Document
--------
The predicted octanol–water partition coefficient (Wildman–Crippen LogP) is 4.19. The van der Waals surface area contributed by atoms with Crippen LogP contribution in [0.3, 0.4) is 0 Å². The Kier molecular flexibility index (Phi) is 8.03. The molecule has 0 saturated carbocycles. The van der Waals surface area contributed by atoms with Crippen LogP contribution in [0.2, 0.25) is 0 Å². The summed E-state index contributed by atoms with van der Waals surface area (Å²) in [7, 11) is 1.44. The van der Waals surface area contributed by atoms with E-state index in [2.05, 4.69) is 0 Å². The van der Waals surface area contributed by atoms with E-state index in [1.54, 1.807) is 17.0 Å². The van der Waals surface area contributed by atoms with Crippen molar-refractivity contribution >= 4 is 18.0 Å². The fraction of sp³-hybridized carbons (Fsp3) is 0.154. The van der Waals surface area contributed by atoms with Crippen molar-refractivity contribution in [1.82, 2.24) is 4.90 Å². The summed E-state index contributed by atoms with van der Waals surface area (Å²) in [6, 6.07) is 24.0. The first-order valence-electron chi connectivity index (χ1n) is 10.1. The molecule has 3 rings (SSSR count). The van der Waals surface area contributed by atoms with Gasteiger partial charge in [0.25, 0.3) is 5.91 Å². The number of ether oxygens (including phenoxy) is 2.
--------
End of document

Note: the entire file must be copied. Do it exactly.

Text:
The predicted octanol–water partition coefficient (Wildman–Crippen LogP) is 4.19. The van der Waals surface area contributed by atoms with Crippen LogP contribution in [0.3, 0.4) is 0 Å². The Kier molecular flexibility index (Phi) is 8.03. The molecule has 0 saturated carbocycles. The van der Waals surface area contributed by atoms with Crippen LogP contribution in [0.2, 0.25) is 0 Å². The summed E-state index contributed by atoms with van der Waals surface area (Å²) in [7, 11) is 1.44. The van der Waals surface area contributed by atoms with E-state index in [2.05, 4.69) is 0 Å². The van der Waals surface area contributed by atoms with E-state index in [1.54, 1.807) is 17.0 Å². The van der Waals surface area contributed by atoms with Crippen molar-refractivity contribution >= 4 is 18.0 Å². The fraction of sp³-hybridized carbons (Fsp3) is 0.154. The van der Waals surface area contributed by atoms with Crippen molar-refractivity contribution in [1.82, 2.24) is 4.90 Å². The summed E-state index contributed by atoms with van der Waals surface area (Å²) in [6, 6.07) is 24.0. The first-order valence-electron chi connectivity index (χ1n) is 10.1. The molecule has 3 rings (SSSR count). The van der Waals surface area contributed by atoms with Gasteiger partial charge in [0.25, 0.3) is 5.91 Å². The number of ether oxygens (including phenoxy) is 2.